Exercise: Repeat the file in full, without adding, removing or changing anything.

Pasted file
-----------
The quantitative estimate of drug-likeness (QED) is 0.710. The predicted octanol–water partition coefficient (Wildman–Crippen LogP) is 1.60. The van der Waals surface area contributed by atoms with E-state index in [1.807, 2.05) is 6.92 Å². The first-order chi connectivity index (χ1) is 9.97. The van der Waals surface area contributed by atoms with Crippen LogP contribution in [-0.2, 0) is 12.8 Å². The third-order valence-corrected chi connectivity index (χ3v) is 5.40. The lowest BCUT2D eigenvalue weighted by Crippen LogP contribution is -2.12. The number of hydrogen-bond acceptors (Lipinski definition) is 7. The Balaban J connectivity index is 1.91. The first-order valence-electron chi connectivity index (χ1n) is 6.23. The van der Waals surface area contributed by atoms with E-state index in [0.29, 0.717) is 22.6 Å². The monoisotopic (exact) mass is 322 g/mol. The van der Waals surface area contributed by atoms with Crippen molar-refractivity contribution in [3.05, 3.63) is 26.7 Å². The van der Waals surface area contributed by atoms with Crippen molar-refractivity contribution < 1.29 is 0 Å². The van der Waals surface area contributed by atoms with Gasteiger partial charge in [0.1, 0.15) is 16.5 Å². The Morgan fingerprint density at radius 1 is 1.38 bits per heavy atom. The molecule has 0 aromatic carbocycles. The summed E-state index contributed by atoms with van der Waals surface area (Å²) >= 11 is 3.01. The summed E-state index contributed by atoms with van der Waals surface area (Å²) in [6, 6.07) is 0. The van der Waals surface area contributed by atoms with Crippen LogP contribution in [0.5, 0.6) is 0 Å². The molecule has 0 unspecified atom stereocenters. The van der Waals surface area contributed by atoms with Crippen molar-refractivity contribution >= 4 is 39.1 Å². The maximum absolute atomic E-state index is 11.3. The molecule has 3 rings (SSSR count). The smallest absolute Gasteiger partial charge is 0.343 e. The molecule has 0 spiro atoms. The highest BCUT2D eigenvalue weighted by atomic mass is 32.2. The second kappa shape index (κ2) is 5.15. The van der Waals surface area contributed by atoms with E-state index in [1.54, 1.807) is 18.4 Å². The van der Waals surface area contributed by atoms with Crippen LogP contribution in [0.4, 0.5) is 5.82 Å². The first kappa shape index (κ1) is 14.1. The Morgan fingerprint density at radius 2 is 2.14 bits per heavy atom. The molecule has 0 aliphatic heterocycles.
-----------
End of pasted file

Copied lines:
The quantitative estimate of drug-likeness (QED) is 0.710. The predicted octanol–water partition coefficient (Wildman–Crippen LogP) is 1.60. The van der Waals surface area contributed by atoms with E-state index in [1.807, 2.05) is 6.92 Å². The first-order chi connectivity index (χ1) is 9.97. The van der Waals surface area contributed by atoms with Crippen LogP contribution in [-0.2, 0) is 12.8 Å². The third-order valence-corrected chi connectivity index (χ3v) is 5.40. The lowest BCUT2D eigenvalue weighted by Crippen LogP contribution is -2.12. The number of hydrogen-bond acceptors (Lipinski definition) is 7. The Balaban J connectivity index is 1.91. The first-order valence-electron chi connectivity index (χ1n) is 6.23. The van der Waals surface area contributed by atoms with E-state index in [0.29, 0.717) is 22.6 Å². The monoisotopic (exact) mass is 322 g/mol. The van der Waals surface area contributed by atoms with Crippen molar-refractivity contribution in [3.05, 3.63) is 26.7 Å². The van der Waals surface area contributed by atoms with Crippen molar-refractivity contribution < 1.29 is 0 Å². The van der Waals surface area contributed by atoms with Gasteiger partial charge in [0.1, 0.15) is 16.5 Å². The Morgan fingerprint density at radius 1 is 1.38 bits per heavy atom. The molecule has 0 aromatic carbocycles. The summed E-state index contributed by atoms with van der Waals surface area (Å²) >= 11 is 3.01. The summed E-state index contributed by atoms with van der Waals surface area (Å²) in [6, 6.07) is 0. The van der Waals surface area contributed by atoms with Crippen LogP contribution in [0.5, 0.6) is 0 Å². The molecule has 0 unspecified atom stereocenters. The van der Waals surface area contributed by atoms with Crippen molar-refractivity contribution >= 4 is 39.1 Å². The maximum absolute atomic E-state index is 11.3. The molecule has 3 rings (SSSR count). The smallest absolute Gasteiger partial charge is 0.343 e. The molecule has 0 spiro atoms. The highest BCUT2D eigenvalue weighted by atomic mass is 32.2. The second kappa shape index (κ2) is 5.15. The van der Waals surface area contributed by atoms with E-state index in [1.54, 1.807) is 18.4 Å². The van der Waals surface area contributed by atoms with Crippen LogP contribution in [0.4, 0.5) is 5.82 Å². The first kappa shape index (κ1) is 14.1. The Morgan fingerprint density at radius 2 is 2.14 bits per heavy atom. The molecule has 0 aliphatic heterocycles.